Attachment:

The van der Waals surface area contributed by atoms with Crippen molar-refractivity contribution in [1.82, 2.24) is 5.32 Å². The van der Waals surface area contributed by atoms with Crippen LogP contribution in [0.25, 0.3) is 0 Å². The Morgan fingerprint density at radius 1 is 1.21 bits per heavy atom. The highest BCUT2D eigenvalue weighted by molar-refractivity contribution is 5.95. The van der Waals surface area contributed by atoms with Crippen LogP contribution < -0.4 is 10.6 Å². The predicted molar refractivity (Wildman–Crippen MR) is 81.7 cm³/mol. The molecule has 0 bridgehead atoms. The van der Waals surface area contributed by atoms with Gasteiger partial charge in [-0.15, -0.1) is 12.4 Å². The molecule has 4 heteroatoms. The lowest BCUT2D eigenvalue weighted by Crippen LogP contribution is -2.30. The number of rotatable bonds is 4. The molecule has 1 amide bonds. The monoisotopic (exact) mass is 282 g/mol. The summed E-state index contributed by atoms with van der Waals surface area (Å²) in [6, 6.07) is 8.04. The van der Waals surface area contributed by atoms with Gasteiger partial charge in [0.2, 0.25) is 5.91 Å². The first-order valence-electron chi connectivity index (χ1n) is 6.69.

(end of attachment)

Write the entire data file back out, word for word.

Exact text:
The van der Waals surface area contributed by atoms with Crippen molar-refractivity contribution in [1.82, 2.24) is 5.32 Å². The van der Waals surface area contributed by atoms with Crippen LogP contribution in [0.25, 0.3) is 0 Å². The Morgan fingerprint density at radius 1 is 1.21 bits per heavy atom. The highest BCUT2D eigenvalue weighted by molar-refractivity contribution is 5.95. The van der Waals surface area contributed by atoms with Crippen LogP contribution < -0.4 is 10.6 Å². The predicted molar refractivity (Wildman–Crippen MR) is 81.7 cm³/mol. The molecule has 0 bridgehead atoms. The van der Waals surface area contributed by atoms with Gasteiger partial charge in [-0.15, -0.1) is 12.4 Å². The molecule has 4 heteroatoms. The lowest BCUT2D eigenvalue weighted by Crippen LogP contribution is -2.30. The number of rotatable bonds is 4. The molecule has 1 amide bonds. The monoisotopic (exact) mass is 282 g/mol. The summed E-state index contributed by atoms with van der Waals surface area (Å²) in [6, 6.07) is 8.04. The van der Waals surface area contributed by atoms with Gasteiger partial charge in [0.2, 0.25) is 5.91 Å². The first-order valence-electron chi connectivity index (χ1n) is 6.69.